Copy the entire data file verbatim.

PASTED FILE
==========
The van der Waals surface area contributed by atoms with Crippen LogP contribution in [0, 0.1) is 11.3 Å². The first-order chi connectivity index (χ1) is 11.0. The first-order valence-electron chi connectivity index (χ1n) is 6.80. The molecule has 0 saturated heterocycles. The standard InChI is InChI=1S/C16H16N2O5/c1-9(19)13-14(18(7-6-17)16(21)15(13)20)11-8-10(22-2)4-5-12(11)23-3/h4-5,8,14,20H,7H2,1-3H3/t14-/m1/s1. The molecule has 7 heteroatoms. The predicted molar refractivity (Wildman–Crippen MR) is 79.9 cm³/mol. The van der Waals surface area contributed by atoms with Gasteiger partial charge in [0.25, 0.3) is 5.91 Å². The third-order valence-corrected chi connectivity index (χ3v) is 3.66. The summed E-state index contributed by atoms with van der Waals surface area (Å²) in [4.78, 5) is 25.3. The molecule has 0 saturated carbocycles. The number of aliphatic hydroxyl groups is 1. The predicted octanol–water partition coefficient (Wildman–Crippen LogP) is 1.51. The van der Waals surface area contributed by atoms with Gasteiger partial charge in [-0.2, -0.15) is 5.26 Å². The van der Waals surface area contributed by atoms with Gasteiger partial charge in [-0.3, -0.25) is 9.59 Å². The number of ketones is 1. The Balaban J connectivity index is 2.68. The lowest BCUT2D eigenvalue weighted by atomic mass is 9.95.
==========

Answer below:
The van der Waals surface area contributed by atoms with Crippen LogP contribution in [0, 0.1) is 11.3 Å². The first-order chi connectivity index (χ1) is 11.0. The first-order valence-electron chi connectivity index (χ1n) is 6.80. The molecule has 0 saturated heterocycles. The standard InChI is InChI=1S/C16H16N2O5/c1-9(19)13-14(18(7-6-17)16(21)15(13)20)11-8-10(22-2)4-5-12(11)23-3/h4-5,8,14,20H,7H2,1-3H3/t14-/m1/s1. The molecule has 7 heteroatoms. The predicted molar refractivity (Wildman–Crippen MR) is 79.9 cm³/mol. The van der Waals surface area contributed by atoms with Gasteiger partial charge in [0.25, 0.3) is 5.91 Å². The third-order valence-corrected chi connectivity index (χ3v) is 3.66. The summed E-state index contributed by atoms with van der Waals surface area (Å²) in [4.78, 5) is 25.3. The molecule has 0 saturated carbocycles. The number of aliphatic hydroxyl groups is 1. The predicted octanol–water partition coefficient (Wildman–Crippen LogP) is 1.51. The van der Waals surface area contributed by atoms with Gasteiger partial charge in [-0.2, -0.15) is 5.26 Å². The van der Waals surface area contributed by atoms with Gasteiger partial charge in [-0.3, -0.25) is 9.59 Å². The number of ketones is 1. The Balaban J connectivity index is 2.68. The lowest BCUT2D eigenvalue weighted by atomic mass is 9.95.